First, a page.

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Stereum hirsutum, commonly known as "curtain crust" and "false turkey tail", is a basidiomycete fungus in the family Stereaceae. Stereum ostrea, also commonly known as false turkey tail, is sometimes considered a variety of Stereum hirsutum. I am definitely leaning towards Stereum hirsutum as the ID for this spotting. http://qldfungi.org.au/wp-content/upload... The description given in this pdf by Queensland Mycological Society is definitely describing what I saw. Upper surface was definitely hairy (2nd photo), hence the Latin "hirsutum" (hirsute in English, meaning "hairy"), with coloured bands of various brown and dark yellow shades, and harder margins. Lower surface was smooth and leathery without pores, but the colour wasn't grey, having a more neutral colour with a slight yellowish-tinge. Perhaps this is an indication that these are immature specimens. Stereum species are wood-decaying fungi.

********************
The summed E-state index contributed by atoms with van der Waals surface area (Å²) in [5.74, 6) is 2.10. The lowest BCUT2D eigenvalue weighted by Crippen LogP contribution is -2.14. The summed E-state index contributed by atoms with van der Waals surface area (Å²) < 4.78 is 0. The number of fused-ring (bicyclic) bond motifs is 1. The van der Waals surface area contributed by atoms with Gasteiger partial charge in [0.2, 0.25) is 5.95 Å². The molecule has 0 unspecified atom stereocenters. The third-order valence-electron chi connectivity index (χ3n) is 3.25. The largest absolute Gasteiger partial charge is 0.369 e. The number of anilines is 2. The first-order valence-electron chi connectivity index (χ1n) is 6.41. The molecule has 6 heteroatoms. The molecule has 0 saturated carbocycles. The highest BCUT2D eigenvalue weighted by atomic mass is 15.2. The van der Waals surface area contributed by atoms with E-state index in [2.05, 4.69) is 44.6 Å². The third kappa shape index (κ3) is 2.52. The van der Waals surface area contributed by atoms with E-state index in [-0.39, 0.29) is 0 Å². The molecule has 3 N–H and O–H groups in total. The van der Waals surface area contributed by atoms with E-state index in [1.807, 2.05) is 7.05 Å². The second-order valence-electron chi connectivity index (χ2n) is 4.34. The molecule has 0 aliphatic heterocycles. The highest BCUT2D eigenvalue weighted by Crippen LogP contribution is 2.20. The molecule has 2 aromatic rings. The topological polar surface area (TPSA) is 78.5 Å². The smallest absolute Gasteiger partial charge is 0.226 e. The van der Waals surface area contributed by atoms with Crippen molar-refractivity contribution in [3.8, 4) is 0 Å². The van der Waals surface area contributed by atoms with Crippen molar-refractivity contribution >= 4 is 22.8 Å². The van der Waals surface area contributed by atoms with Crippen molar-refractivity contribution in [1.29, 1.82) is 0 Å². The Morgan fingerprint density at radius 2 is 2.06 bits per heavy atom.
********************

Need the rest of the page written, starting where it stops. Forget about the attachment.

Found on a dead tree trunk on the banks of Dalrymple Creek, along the North Branch Trail in subtropical rainforest. Cool, damp, well-shaded area. This area is known as the "Goomburra Section" of Main Range National Park. The park forms part of the Gondwana Rainforests of Australia World Heritage Area. Native trees such as bloodwoods, coachwoods, etc., plus lush groundcover with various fern species, narrow-leaved palm lilies, etc.
Here's a recent spotting I made of Stereum ostrea - https://www.projectnoah.org/spottings/17... Note they are more well-defined brackets, and not as broadly attached to the substrate as this spotting. However, I'm baffled by fungus at the best of times, so your thoughts and suggestions are most welcome.